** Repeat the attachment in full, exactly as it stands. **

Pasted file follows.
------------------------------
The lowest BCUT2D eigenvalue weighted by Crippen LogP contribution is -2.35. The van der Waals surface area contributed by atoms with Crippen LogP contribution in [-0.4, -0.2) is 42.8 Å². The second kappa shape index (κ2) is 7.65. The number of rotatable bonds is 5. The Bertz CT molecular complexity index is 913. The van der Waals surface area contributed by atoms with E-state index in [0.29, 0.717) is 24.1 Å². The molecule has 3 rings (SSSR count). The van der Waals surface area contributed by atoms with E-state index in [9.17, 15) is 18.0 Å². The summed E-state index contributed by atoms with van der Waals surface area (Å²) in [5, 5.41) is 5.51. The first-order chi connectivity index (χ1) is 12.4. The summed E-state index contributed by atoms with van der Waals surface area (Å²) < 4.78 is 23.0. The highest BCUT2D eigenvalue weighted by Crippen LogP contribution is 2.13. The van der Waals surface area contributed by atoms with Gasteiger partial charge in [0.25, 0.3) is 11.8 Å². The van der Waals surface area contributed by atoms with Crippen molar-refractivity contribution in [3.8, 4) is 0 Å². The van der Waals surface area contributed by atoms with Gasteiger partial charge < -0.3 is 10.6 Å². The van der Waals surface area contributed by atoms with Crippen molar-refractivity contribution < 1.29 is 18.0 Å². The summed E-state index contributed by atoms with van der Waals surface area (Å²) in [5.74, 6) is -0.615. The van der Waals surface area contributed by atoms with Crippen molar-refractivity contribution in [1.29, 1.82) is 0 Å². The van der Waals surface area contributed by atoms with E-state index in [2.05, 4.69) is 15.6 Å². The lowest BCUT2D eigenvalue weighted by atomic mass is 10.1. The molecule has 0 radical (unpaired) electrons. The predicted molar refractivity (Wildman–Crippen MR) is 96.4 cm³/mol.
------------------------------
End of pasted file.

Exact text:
The lowest BCUT2D eigenvalue weighted by Crippen LogP contribution is -2.35. The van der Waals surface area contributed by atoms with Crippen LogP contribution in [-0.4, -0.2) is 42.8 Å². The second kappa shape index (κ2) is 7.65. The number of rotatable bonds is 5. The Bertz CT molecular complexity index is 913. The van der Waals surface area contributed by atoms with E-state index in [0.29, 0.717) is 24.1 Å². The molecule has 3 rings (SSSR count). The van der Waals surface area contributed by atoms with E-state index in [9.17, 15) is 18.0 Å². The summed E-state index contributed by atoms with van der Waals surface area (Å²) in [5, 5.41) is 5.51. The first-order chi connectivity index (χ1) is 12.4. The summed E-state index contributed by atoms with van der Waals surface area (Å²) < 4.78 is 23.0. The highest BCUT2D eigenvalue weighted by Crippen LogP contribution is 2.13. The van der Waals surface area contributed by atoms with Gasteiger partial charge in [0.25, 0.3) is 11.8 Å². The van der Waals surface area contributed by atoms with Crippen molar-refractivity contribution in [3.8, 4) is 0 Å². The van der Waals surface area contributed by atoms with Gasteiger partial charge < -0.3 is 10.6 Å². The van der Waals surface area contributed by atoms with Crippen molar-refractivity contribution < 1.29 is 18.0 Å². The summed E-state index contributed by atoms with van der Waals surface area (Å²) in [5.74, 6) is -0.615. The van der Waals surface area contributed by atoms with Crippen molar-refractivity contribution in [1.29, 1.82) is 0 Å². The van der Waals surface area contributed by atoms with E-state index in [2.05, 4.69) is 15.6 Å². The lowest BCUT2D eigenvalue weighted by atomic mass is 10.1. The molecule has 0 radical (unpaired) electrons. The predicted molar refractivity (Wildman–Crippen MR) is 96.4 cm³/mol.